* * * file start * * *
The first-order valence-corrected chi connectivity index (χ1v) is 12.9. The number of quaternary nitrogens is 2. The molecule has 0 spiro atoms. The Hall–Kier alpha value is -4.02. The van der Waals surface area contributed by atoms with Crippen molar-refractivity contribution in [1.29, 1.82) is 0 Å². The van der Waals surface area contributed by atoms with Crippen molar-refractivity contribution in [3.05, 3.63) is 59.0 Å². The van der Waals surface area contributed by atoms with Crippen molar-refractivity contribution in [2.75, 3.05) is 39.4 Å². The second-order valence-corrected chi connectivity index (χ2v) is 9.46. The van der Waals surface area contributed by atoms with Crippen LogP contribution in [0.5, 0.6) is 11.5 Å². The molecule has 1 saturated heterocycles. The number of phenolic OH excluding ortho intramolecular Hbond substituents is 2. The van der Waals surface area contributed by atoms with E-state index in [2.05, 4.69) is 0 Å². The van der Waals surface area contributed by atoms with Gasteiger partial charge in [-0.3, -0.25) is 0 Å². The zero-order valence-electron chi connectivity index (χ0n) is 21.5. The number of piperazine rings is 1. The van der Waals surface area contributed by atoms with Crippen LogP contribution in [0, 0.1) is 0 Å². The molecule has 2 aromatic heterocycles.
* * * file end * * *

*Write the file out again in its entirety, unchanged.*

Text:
The first-order valence-corrected chi connectivity index (χ1v) is 12.9. The number of quaternary nitrogens is 2. The molecule has 0 spiro atoms. The Hall–Kier alpha value is -4.02. The van der Waals surface area contributed by atoms with Crippen molar-refractivity contribution in [1.29, 1.82) is 0 Å². The van der Waals surface area contributed by atoms with Crippen molar-refractivity contribution in [3.05, 3.63) is 59.0 Å². The van der Waals surface area contributed by atoms with Crippen molar-refractivity contribution in [2.75, 3.05) is 39.4 Å². The second-order valence-corrected chi connectivity index (χ2v) is 9.46. The van der Waals surface area contributed by atoms with Crippen LogP contribution in [0.5, 0.6) is 11.5 Å². The molecule has 1 saturated heterocycles. The number of phenolic OH excluding ortho intramolecular Hbond substituents is 2. The van der Waals surface area contributed by atoms with E-state index in [2.05, 4.69) is 0 Å². The van der Waals surface area contributed by atoms with Gasteiger partial charge in [-0.3, -0.25) is 0 Å². The zero-order valence-electron chi connectivity index (χ0n) is 21.5. The number of piperazine rings is 1. The van der Waals surface area contributed by atoms with Crippen LogP contribution in [0, 0.1) is 0 Å². The molecule has 2 aromatic heterocycles.